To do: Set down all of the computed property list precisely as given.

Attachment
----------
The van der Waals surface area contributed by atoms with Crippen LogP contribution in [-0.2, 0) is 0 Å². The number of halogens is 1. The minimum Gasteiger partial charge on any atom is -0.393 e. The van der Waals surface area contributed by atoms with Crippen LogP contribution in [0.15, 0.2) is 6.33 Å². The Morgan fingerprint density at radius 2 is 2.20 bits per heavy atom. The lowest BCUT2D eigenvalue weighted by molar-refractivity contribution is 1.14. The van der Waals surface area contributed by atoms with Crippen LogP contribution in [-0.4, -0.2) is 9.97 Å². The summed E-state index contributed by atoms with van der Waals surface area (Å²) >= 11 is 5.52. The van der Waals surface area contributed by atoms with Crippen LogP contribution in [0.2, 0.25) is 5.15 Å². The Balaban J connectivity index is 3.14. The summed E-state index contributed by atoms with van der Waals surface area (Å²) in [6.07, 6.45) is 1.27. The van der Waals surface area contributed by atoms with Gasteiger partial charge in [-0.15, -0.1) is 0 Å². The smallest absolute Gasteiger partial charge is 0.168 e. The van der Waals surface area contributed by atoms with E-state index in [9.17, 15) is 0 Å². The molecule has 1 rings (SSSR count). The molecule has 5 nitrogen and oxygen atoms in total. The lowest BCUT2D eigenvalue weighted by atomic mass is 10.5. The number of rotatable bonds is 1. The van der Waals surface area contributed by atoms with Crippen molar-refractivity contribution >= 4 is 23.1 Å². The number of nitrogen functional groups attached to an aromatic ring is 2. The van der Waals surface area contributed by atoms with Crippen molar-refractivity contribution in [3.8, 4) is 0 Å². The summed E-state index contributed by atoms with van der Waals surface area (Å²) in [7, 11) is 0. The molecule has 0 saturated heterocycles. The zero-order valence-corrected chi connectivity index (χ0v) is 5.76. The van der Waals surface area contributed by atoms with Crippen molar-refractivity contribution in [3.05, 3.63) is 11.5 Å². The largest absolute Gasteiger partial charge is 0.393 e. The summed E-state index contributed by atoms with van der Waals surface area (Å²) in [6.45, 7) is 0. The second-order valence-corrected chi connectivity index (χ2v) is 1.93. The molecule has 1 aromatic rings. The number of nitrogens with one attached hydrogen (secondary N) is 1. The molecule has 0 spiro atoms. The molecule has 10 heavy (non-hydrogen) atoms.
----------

The van der Waals surface area contributed by atoms with Crippen LogP contribution in [-0.2, 0) is 0 Å². The number of halogens is 1. The minimum Gasteiger partial charge on any atom is -0.393 e. The van der Waals surface area contributed by atoms with Crippen LogP contribution in [0.15, 0.2) is 6.33 Å². The Morgan fingerprint density at radius 2 is 2.20 bits per heavy atom. The lowest BCUT2D eigenvalue weighted by molar-refractivity contribution is 1.14. The van der Waals surface area contributed by atoms with Crippen LogP contribution in [-0.4, -0.2) is 9.97 Å². The summed E-state index contributed by atoms with van der Waals surface area (Å²) >= 11 is 5.52. The van der Waals surface area contributed by atoms with Crippen LogP contribution in [0.2, 0.25) is 5.15 Å². The Balaban J connectivity index is 3.14. The summed E-state index contributed by atoms with van der Waals surface area (Å²) in [6.07, 6.45) is 1.27. The van der Waals surface area contributed by atoms with Gasteiger partial charge in [-0.15, -0.1) is 0 Å². The smallest absolute Gasteiger partial charge is 0.168 e. The van der Waals surface area contributed by atoms with E-state index in [9.17, 15) is 0 Å². The molecule has 1 rings (SSSR count). The molecule has 5 nitrogen and oxygen atoms in total. The lowest BCUT2D eigenvalue weighted by atomic mass is 10.5. The number of rotatable bonds is 1. The van der Waals surface area contributed by atoms with Crippen molar-refractivity contribution >= 4 is 23.1 Å². The number of nitrogen functional groups attached to an aromatic ring is 2. The van der Waals surface area contributed by atoms with Crippen molar-refractivity contribution in [3.8, 4) is 0 Å². The summed E-state index contributed by atoms with van der Waals surface area (Å²) in [7, 11) is 0. The molecule has 0 saturated heterocycles. The zero-order valence-corrected chi connectivity index (χ0v) is 5.76. The van der Waals surface area contributed by atoms with Crippen molar-refractivity contribution in [3.05, 3.63) is 11.5 Å². The largest absolute Gasteiger partial charge is 0.393 e. The summed E-state index contributed by atoms with van der Waals surface area (Å²) in [6.45, 7) is 0. The second-order valence-corrected chi connectivity index (χ2v) is 1.93. The molecule has 1 aromatic rings. The number of nitrogens with one attached hydrogen (secondary N) is 1. The molecule has 0 spiro atoms. The molecule has 10 heavy (non-hydrogen) atoms.